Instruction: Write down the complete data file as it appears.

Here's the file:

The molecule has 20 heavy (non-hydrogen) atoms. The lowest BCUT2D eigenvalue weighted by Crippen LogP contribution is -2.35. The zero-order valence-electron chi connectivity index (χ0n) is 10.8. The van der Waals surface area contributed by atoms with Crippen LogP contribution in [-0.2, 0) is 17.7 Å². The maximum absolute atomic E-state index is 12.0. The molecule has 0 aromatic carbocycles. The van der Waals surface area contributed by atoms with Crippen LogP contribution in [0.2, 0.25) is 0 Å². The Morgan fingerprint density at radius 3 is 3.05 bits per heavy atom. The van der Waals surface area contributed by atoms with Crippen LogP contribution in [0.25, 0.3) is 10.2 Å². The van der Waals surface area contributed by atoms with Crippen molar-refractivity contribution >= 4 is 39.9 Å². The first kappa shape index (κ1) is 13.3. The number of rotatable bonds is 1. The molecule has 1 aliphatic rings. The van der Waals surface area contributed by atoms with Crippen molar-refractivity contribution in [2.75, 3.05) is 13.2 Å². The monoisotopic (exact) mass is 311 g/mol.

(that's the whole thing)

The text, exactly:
The molecule has 20 heavy (non-hydrogen) atoms. The lowest BCUT2D eigenvalue weighted by Crippen LogP contribution is -2.35. The zero-order valence-electron chi connectivity index (χ0n) is 10.8. The van der Waals surface area contributed by atoms with Crippen LogP contribution in [-0.2, 0) is 17.7 Å². The maximum absolute atomic E-state index is 12.0. The molecule has 0 aromatic carbocycles. The van der Waals surface area contributed by atoms with Crippen LogP contribution in [0.2, 0.25) is 0 Å². The Morgan fingerprint density at radius 3 is 3.05 bits per heavy atom. The van der Waals surface area contributed by atoms with Crippen LogP contribution in [0.25, 0.3) is 10.2 Å². The van der Waals surface area contributed by atoms with Crippen molar-refractivity contribution >= 4 is 39.9 Å². The first kappa shape index (κ1) is 13.3. The number of rotatable bonds is 1. The molecule has 1 aliphatic rings. The van der Waals surface area contributed by atoms with Crippen molar-refractivity contribution in [2.75, 3.05) is 13.2 Å². The monoisotopic (exact) mass is 311 g/mol.